Quantum Computing

Rensselaer Polytechnic Institute Plans to Deploy First IBM Quantum System One on University Campuses

[ad_1]

Insider Summary

  • Rensselaer Polytechnic Institute announced that it will be the first university in the world to have IBM Quantum System One.
  • IBM Quantum System One will be powered by a 127-qubit IBM Quantum Eagle processor.
  • Quantum computers will be part of RPI’s new Curtis Priem Quantum Constellation, a faculty-endowed center for collaborative research.

PRESS RELEASE — Rensselaer Polytechnic Institute announced it will be the first university in the world to have IBM Quantum System One. The IBM quantum computer, which is intended to be operational in January 2024, will serve as the basis of the new IBM Quantum Computing Center in partnership with Rensselaer Polytechnic Institute (RPI). By partnering, RPI’s vision is to further enhance the educational experience and research capabilities of students and researchers at RPI and other institutions, propel the Capital Territory to become a top location for talent, and accelerate New York’s growth as a technology hub.

RPI’s progress in application research for quantum computing will represent an investment of more than $150 million once fully realized, helped by philanthropic support from Curtis R. Priem ’82, co-chair of RPI’s Board of Trustees. The new quantum computers will form part of the new Curtis Priem Quantum Constellation RPI, a faculty-endowed collaborative research center, which will prioritize recruiting additional faculty leaders who will leverage quantum computing systems.

“We are grateful for Curtis Priem’s ​​support. RPI builds on our longstanding collaboration with IBM to leverage advanced computing to find solutions to global challenges, while training the next generation workforce in quantum,” said Marty A. Schmidt ’81, Ph.D., Chair of RPI. “Our new quantum computing center will benefit the Capital Territory and New York State by dramatically increasing our regional research capabilities. We look forward to working with our partners in the region to transform the Hudson River Valley into a ‘Quantum Valley.’”

“I am very excited to support RPI as it moves into this important area,” said Priem. “This investment will make RPI at the forefront of technology and innovation, and lead the country in harnessing this advanced technology for the good of our nation.”

Priem co-founded NVIDIA Corp. in 1993. Since its founding, NVIDIA has been a pioneer in accelerated computing. “Our invention of the GPU in 1999 fueled the growth of the PC gaming market, redefined computer graphics, sparked the modern AI era, and sparked the creation of a metaverse. NVIDIA is now a full-stack computing company with data center-scale offerings that are reshaping the industry.” Priem’s ​​past support of RPI includes a historic $40 million unlimited gift that led to the naming of the Experimental Performing Arts and Media Center (EMPAC).

Quantum computers make use of the laws of quantum mechanics to process information and can solve problems too complex for classical supercomputers such as advances in computational science, artificial intelligence, and materials research. The IBM Quantum System One that will be used in RPI will be powered by a 127-qubit IBM Quantum Eagle processor, which the company recently used to perform utility-scale computations. IBM defines utility scale as the point at which a quantum computer can serve as a scientific tool for exploring new scale problems that remain difficult for classical methods. The agreement with IBM includes a commitment to provide upgrades to systems installed at RPI by 2026.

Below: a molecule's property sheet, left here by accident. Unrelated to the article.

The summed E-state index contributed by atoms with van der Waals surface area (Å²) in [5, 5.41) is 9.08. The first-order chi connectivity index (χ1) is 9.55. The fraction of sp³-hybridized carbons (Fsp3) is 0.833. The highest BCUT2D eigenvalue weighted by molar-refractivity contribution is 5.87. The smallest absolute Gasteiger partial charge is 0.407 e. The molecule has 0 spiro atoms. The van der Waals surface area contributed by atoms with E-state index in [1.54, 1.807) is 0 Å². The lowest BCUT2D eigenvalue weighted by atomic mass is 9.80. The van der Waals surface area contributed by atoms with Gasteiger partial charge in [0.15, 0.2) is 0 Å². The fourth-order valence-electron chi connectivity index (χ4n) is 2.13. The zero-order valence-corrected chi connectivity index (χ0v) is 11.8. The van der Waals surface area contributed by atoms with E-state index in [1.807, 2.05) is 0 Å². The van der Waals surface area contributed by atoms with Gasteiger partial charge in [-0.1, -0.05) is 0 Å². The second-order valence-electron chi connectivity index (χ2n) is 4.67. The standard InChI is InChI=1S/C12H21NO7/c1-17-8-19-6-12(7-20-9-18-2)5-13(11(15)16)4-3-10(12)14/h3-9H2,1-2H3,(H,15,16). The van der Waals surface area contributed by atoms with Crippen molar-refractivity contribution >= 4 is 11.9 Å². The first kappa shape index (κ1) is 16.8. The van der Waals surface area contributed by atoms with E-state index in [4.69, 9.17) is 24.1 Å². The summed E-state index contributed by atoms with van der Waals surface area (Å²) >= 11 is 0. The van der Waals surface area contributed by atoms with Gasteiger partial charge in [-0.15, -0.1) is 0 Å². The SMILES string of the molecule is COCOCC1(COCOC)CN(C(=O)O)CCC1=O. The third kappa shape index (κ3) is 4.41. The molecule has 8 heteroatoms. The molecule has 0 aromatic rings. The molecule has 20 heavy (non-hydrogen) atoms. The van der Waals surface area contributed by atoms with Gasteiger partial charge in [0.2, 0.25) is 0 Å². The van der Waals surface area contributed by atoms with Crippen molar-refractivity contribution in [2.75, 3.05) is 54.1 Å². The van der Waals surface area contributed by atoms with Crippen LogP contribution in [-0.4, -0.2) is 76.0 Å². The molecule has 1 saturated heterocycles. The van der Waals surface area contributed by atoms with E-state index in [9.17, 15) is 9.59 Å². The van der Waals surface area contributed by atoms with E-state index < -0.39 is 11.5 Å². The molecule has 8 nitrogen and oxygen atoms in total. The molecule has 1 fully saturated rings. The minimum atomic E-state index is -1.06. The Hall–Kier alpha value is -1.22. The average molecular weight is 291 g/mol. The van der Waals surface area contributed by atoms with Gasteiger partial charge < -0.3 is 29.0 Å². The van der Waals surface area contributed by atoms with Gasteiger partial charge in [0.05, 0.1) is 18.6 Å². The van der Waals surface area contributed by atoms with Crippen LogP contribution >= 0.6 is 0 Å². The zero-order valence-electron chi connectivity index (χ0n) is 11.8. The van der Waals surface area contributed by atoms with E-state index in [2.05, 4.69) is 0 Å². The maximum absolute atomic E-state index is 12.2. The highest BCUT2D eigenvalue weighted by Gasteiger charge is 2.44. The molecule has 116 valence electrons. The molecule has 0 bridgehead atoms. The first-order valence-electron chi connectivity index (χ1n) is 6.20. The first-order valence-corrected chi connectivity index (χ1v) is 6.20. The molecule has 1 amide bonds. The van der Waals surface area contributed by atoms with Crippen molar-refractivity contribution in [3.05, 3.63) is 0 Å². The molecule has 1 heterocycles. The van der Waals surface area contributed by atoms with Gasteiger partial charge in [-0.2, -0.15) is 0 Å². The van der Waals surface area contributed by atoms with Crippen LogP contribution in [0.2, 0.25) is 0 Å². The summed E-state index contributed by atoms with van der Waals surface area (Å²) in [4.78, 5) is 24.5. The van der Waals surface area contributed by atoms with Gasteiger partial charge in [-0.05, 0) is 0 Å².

“Today’s quantum computer is a new and scientific tool that can be used to model very difficult, and perhaps impossible, problems for classical systems, signaling that we are now entering a new phase of utility for quantum computing,” said Darío Gil, Senior Vice President and IBM Research Director. “We hope that this collaboration will continue to have a tremendous impact on the growth of the region as an innovation corridor, from New York City to the Capital Region. We are very pleased to be collaborating with RPI as we continue to nurture the future global quantum ecosystem.”

RPI has a long history of cutting edge technology and is already home to one of the world’s most powerful supercomputers, the Artificial Intelligence Multiprocessing Optimization System (AiMOS). AiMOS, with the highest peak processing speed of 11.03 petaFLOPS, is currently the most powerful private university-based supercomputer in the United States. Supercomputers equipped with IBM POWER9 CPUs and NVIDIA GPUs allow users to explore new AI applications.

“The Capital Region is a major center for global semiconductor R&D and manufacturing and key to other emerging industries such as quantum computing,” said US Senator Charles Schumer. “The region is home to one of the most advanced R&D facilities at the Albany Nanotech Complex, where cutting-edge research is carried out such as IBM’s development of the world’s smallest semiconductor chip. The region is also home to leading research institutions such as RPI, and under the leadership of President Marty Schmidt, RPI is continuing its 200 year legacy as one of the leading technology universities. What a great novelty for a regional lid to put the first IBM Quantum System One on a university campus! This sets Capital Region and Upstate New York apart and will be an asset to recruiting and retaining talent locally, and helping to train students in high-value careers.”

“The RPI quantum computing center will be installed as we begin celebrating our 200 year history of innovation. From a pedagogical and research perspective, there is potential to accelerate breakthroughs that could benefit the New York region and the world,” said John E. Kelly, ’78G, ’80Ph.D., DHL (Hon.), Chair of the Rensselaer Board of Trustees.

[ad_2]

Source link

Related Articles

Back to top button